Axiom-1 Splashes Down After Extended Mission

Axiom-1 splashed down just off the Floridian coast after spending over two weeks in space. The Axiom-1 crew initially planned to spend ten days in space, making initial preparations for the arrival of Axiom Space’s planned inflatable modules.

Axiom-1 (AX-1) initially launched on April 8. The crew expected to spend eight days docked to the International Space Station. However, their return got repeatedly delayed due to poor weather at the splashdown zone. They ended up spending 15 days on the space station and 17 days in space.

Crew members included experienced astronaut Michael Lopez-Alegria, who previously served on three space shuttle missions and as the commander of the International Space Station’s Expedition 14.

The remaining crew members all saw their first time in space during this flight. They included entrepreneur and activist-investor Larry Connor as pilot and Israeli Air Force pilot Eytan Stibbe and investor Mark Pathy as mission specialists.

Axiom Space has an agreement with NASA to add some inflatable modules to the International Space Station. The modules will eventually be spun off and connected with additional modules to become one of the first privately owned space stations.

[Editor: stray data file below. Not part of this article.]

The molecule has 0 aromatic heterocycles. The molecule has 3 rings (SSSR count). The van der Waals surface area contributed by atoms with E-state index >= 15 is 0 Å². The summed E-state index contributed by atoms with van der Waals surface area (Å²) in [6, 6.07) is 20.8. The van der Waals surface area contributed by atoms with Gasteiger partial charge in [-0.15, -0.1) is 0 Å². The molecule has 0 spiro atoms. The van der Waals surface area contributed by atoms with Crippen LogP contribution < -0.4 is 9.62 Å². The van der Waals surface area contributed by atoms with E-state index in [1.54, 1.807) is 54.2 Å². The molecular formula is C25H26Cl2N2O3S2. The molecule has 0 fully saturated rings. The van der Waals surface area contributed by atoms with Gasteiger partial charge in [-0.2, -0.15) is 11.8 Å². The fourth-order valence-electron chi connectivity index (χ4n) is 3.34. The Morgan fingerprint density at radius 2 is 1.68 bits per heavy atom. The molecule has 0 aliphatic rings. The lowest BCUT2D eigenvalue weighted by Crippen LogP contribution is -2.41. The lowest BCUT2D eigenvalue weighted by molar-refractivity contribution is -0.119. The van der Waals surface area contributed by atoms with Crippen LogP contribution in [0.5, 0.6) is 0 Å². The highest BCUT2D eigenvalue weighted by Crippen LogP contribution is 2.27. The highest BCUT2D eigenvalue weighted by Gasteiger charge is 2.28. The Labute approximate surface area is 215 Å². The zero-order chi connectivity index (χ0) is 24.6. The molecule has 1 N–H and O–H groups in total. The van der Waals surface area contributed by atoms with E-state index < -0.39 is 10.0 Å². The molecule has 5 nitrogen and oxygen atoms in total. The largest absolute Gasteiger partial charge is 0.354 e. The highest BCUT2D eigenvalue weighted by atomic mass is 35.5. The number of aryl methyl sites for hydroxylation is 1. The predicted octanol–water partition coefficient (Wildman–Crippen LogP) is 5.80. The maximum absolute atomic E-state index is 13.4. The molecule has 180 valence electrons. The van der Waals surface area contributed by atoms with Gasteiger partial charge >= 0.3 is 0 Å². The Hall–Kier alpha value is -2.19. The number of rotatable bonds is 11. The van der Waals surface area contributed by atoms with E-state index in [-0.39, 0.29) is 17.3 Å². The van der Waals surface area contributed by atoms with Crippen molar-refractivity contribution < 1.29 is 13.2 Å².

Axiom Space recently expanded its agreement with SpaceX to launch a total of four crews to the International Space Station. The next one, Axiom-2 will be commanded by another experienced astronaut, Peggy Whitson, who will be making a return to the station. She already accumulated more than 665 days in space, including three increments on the International Space Station.

Most of the Axiom missions include scientific research along with preparations for the new modules. Axiom-1 included two dozen experiments, including work on air purification system, cancer research, and self-assembling robots. MIT organized the robotic experiment, which included seven tiles running on Raspberry Pi that could assemble themselves in different configurations.

Axiom-2’s experiments will include work on single-cell genomics for a company called 10X Genomics.

Axiom Space plans to complete the series of four flights by the end of 2023 and launch the first inflatable modules as early as 2024. NASA and its international partners plan to retire the International Space Station at the end of 2031, at which point Axiom Space will be ready to spin off its modules into its own space station.

NASA plans to rent space on Axiom Space’s future space station and similar privately owned space stations as part of its push to partner with private industry. This will enable it to ramp up work on its own future space station, the Lunar Gateway. It plans to launch the first modules for the Lunar Gateway on a SpaceX Falcon Heavy as early as May 2024.